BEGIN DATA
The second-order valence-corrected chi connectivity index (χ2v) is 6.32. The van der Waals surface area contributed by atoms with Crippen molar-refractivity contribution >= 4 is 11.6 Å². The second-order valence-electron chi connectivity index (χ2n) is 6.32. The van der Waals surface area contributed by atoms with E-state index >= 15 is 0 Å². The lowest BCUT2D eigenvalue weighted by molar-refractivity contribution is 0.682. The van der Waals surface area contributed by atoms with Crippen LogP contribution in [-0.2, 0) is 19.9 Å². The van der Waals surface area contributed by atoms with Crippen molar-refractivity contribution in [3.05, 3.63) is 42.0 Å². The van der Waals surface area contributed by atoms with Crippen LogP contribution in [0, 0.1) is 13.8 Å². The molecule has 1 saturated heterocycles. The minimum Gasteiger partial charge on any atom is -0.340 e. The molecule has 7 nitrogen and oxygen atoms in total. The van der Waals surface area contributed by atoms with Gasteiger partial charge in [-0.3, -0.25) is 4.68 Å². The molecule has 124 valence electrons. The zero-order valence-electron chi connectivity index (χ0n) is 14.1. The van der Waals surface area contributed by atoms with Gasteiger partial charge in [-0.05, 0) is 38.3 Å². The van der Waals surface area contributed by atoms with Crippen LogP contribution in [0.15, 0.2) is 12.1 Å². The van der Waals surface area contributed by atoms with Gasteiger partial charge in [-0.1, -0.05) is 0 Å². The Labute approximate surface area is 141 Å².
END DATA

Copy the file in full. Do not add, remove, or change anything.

The second-order valence-corrected chi connectivity index (χ2v) is 6.32. The van der Waals surface area contributed by atoms with Crippen molar-refractivity contribution >= 4 is 11.6 Å². The second-order valence-electron chi connectivity index (χ2n) is 6.32. The van der Waals surface area contributed by atoms with E-state index >= 15 is 0 Å². The lowest BCUT2D eigenvalue weighted by molar-refractivity contribution is 0.682. The van der Waals surface area contributed by atoms with Crippen LogP contribution in [-0.2, 0) is 19.9 Å². The van der Waals surface area contributed by atoms with Crippen molar-refractivity contribution in [3.05, 3.63) is 42.0 Å². The van der Waals surface area contributed by atoms with Crippen LogP contribution in [0, 0.1) is 13.8 Å². The molecule has 1 saturated heterocycles. The minimum Gasteiger partial charge on any atom is -0.340 e. The molecule has 7 nitrogen and oxygen atoms in total. The van der Waals surface area contributed by atoms with Gasteiger partial charge in [-0.3, -0.25) is 4.68 Å². The molecule has 124 valence electrons. The zero-order valence-electron chi connectivity index (χ0n) is 14.1. The van der Waals surface area contributed by atoms with Gasteiger partial charge in [-0.05, 0) is 38.3 Å². The van der Waals surface area contributed by atoms with Crippen LogP contribution in [0.15, 0.2) is 12.1 Å². The van der Waals surface area contributed by atoms with Gasteiger partial charge in [-0.1, -0.05) is 0 Å². The Labute approximate surface area is 141 Å².